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Houthis' contradictory path in Sanaa

Yemen's Houthi movement might be heading toward military clashes in Sanaa to force the government into meeting its demands.
Followers of the Shi'ite Houthi group attend a gathering at the group's camp near Sanaa September 10, 2014. Yemeni soldiers traded gunfire with Shi'ite Muslim rebels near a military base at the southern entrance to the capital Sanaa on Tuesday, residents said, hours after soldiers killed at least four Shi'ite protesters outside the cabinet building. REUTERS/Khaled Abdullah (YEMEN - Tags: POLITICS CIVIL UNREST) - RTR45ODD
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Since Yemen’s National Dialogue Conference (NDC) was completed in January, the military conflicts have become even more acute — most prominently the battle in the north Yemeni city of Amran. Since then, not a single step has been taken to end Yemen’s political transition process and hold the elections, which were planned for February, after being postponed for 23 months. Instead, the country is heading in the opposite direction, toward war and political deadlock.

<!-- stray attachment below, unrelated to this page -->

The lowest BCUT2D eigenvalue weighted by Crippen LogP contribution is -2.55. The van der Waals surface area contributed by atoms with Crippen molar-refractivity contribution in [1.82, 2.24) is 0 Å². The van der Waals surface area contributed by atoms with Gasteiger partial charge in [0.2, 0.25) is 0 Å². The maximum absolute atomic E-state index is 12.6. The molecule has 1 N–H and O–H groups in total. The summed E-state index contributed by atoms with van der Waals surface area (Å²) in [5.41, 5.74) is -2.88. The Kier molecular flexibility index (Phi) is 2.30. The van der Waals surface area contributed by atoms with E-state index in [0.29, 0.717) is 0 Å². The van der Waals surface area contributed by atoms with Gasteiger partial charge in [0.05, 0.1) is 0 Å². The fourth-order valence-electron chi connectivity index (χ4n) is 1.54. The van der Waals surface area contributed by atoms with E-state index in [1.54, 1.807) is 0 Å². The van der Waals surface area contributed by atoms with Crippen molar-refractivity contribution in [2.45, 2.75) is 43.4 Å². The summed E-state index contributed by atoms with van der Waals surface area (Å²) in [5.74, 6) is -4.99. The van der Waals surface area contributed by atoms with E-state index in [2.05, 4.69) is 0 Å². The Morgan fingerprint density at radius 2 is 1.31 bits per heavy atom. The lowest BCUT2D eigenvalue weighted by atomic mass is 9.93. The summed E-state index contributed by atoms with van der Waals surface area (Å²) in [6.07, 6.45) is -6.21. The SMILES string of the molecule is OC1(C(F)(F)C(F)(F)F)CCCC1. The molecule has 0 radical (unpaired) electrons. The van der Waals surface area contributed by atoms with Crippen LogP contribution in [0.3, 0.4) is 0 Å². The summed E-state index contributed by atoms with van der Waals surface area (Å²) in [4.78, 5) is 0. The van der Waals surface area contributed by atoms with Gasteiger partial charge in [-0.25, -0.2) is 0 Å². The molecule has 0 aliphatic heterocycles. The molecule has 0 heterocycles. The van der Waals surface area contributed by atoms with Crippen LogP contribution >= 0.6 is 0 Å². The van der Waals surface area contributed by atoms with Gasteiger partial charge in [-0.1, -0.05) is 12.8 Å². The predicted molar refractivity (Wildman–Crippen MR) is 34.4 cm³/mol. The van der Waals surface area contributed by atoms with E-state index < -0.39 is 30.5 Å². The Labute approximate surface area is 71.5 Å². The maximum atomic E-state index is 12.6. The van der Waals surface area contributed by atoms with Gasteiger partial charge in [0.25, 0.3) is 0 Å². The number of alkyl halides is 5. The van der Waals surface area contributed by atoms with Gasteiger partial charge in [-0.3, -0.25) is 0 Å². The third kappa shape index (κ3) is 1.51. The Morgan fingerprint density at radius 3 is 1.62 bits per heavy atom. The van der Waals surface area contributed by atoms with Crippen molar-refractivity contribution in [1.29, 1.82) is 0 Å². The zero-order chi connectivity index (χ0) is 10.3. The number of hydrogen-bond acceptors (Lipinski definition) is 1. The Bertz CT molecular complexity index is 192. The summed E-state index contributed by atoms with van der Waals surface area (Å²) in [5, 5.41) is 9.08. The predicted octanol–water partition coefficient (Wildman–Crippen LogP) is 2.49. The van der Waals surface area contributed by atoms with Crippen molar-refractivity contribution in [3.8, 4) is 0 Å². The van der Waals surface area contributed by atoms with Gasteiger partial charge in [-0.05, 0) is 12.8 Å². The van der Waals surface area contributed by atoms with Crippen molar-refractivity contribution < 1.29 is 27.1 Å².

This contradictory path governs all of Yemen, particularly the Houthi movement, which has been ruling the Saada governorate that borders Saudi Arabia for more than three years now. The group’s rule represents the worse and most oppressive model of governance, as it runs Saada as a radical religious armed group that bans music, for instance. Pictures taken at Houthi sit-ins show that women are absent. Al-Monitor attended a sit-in on Aug. 30 next to the Interior Ministry, and asked the media officer of the Houthis why no women were present; the answer was that women should stay home.

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